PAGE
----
PA Delegation Heads to Damascus as ISIS Claims Yarmouk Victory

PLO officials travel to Syrian capital to discuss unfolding humanitarian disaster in Yarmouk; ISIS claims its takeover of the camp complete.

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Arutz Sheva Staff,

Yarmouk has been wracked by fighting between ISIS, rebels
Yarmouk has been wracked by fighting between ISIS, rebels
Reuters

A Palestinian Authority official said Monday a delegation was heading to Damascus for talks on helping residents inside the Yarmouk camp, parts of which have been overrun by the Islamic State jihadi group.

Hundreds of families have been evacuated from the camp in a southern neighborhood of Damascus after ISIS jihadists launched on attack on Wednesday.

Palestinian forces inside Yarmouk - mainly aligned with the Islamist Hamas terrorist group - are largely surrounded by ISIS fighters who have captured the majority of the camp.

On Monday, ISIS uploaded a video claiming to show the moment it completed its takeover of the camp, though that claim that has not yet been independently verified.

Ahmed Majdalani, an official with the Palestine Liberation Organisation (PLO), told AFP that the delegation would focus its efforts on providing security and assistance to the camp.

"We will discuss with a number of Syrian officials securing the relief corridor opened yesterday to deliver humanitarian aid and getting civilians out so they won't become human shields for the terrorist Daesh group," he said, using an Arabic acronym for ISIS.  

The delegation will also hold meetings with various Palestinian Arab factions to discuss how to counter ISIS threats, said Majdalani, who is heading the group.

Since taking over large swathes of Yarmouk, ISIS has set about executing captured opposition fighters and civilians, including at least one senior Hamas figure.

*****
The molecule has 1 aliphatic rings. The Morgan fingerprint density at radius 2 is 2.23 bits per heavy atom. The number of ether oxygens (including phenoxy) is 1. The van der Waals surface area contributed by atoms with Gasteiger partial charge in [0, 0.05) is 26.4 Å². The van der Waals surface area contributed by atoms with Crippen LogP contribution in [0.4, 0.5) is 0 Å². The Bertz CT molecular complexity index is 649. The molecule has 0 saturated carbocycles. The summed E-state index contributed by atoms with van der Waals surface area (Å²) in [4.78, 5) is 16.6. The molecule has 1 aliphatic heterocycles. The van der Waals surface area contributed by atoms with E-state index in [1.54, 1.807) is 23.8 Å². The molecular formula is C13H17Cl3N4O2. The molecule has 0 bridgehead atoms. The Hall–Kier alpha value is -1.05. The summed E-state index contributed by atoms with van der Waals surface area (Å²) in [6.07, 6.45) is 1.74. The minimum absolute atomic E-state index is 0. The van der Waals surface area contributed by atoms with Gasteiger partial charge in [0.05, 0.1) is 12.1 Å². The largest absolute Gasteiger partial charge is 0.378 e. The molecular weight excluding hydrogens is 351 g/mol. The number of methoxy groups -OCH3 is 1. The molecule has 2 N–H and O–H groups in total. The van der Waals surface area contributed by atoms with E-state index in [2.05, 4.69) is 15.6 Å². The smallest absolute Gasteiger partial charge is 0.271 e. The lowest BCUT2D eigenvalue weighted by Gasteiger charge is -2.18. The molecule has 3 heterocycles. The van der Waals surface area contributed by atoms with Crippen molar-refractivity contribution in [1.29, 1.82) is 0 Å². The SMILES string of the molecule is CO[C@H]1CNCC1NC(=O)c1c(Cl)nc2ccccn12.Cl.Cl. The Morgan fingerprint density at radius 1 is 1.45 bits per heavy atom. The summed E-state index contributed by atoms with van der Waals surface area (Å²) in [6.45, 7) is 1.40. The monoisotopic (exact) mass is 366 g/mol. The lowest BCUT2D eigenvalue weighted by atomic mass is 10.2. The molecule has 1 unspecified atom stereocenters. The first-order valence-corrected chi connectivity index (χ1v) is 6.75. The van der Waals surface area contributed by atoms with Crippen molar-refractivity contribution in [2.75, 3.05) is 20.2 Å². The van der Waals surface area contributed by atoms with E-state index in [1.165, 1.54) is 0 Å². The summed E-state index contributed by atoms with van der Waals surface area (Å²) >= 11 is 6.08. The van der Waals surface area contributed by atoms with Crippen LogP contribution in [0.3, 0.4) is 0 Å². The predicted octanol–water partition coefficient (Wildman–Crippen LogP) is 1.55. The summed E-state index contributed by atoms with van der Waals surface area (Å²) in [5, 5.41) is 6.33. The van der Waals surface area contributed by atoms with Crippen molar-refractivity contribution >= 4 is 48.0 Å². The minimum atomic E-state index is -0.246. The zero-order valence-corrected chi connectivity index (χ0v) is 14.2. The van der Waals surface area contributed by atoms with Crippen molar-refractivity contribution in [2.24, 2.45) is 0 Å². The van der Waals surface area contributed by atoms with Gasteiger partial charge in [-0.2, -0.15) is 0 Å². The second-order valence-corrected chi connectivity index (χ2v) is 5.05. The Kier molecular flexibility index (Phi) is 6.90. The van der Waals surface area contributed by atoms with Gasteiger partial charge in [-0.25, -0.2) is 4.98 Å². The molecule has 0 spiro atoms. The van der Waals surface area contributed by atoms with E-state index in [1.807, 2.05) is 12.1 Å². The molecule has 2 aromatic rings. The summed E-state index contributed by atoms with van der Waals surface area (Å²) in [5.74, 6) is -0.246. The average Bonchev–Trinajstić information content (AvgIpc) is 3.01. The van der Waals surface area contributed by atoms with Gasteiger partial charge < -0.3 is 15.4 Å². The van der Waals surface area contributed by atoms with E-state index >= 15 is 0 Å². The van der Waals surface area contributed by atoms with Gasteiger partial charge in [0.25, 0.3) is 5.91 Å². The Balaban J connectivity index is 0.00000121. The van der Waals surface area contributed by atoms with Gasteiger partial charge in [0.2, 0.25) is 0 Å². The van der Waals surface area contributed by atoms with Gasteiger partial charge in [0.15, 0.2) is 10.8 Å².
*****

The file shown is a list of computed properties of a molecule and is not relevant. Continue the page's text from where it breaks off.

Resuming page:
Majdalani accused ISIS terrorists of "seeking to control the whole camp" and to use it "as a springboard for attacks on the Syrian capital Damascus because of its strategic location".

He said the visit comes after talks with officials in several Arab countries.

"We have an Arab and international plan to stop the violence perpetrated against our people," Majdalani said.

In a statement, the PLO called for "all sides to immediately agree to protect the camp from efforts to turn it into a battlefield".

It also called for civilians to have access to relief corridors and to humanitarian and medical assistance.

Since the jihadist advance began, regime forces have pounded the camp with shells and barrel bombs, according to the Syrian Observatory for Human Rights, a Britain-based monitoring group.

Dozens of Hamas and Islamic Jihad supporters meanwhile protested in Gaza on Monday to demand an end to the violence in Yarmouk.

"We demand the attackers immediately stop their killing," former Hamas justice minister Mohamed Faraj al-Ghul told protesters outside the parliament building in the Gaza Strip.  

Yarmouk "must be a neutral place, far from the madness of war," he said, urging an international intervention to "stop the killing".

Yarmouk was once a thriving neighborhood home to 160,000 Palestinian Arabs - descendants of refugees from the Arab-Israeli conflict, who themselves are granted hereditary "refugee status" by the UN in contrast to all other refugees - as well as thousands of Syrians, but has been caught up in the country's civil unrest which began in 2011.

It has been besieged by regime forces for more than a year and only about 18,000 residents are estimated to remain in the camp after many fled the fighting.

ISIS, which has seized control of large parts of Syria and Iraq, has fought not only against President Bashar al-Assad's regime but also against other rebel groups as it seeks to expand the territory under its control.








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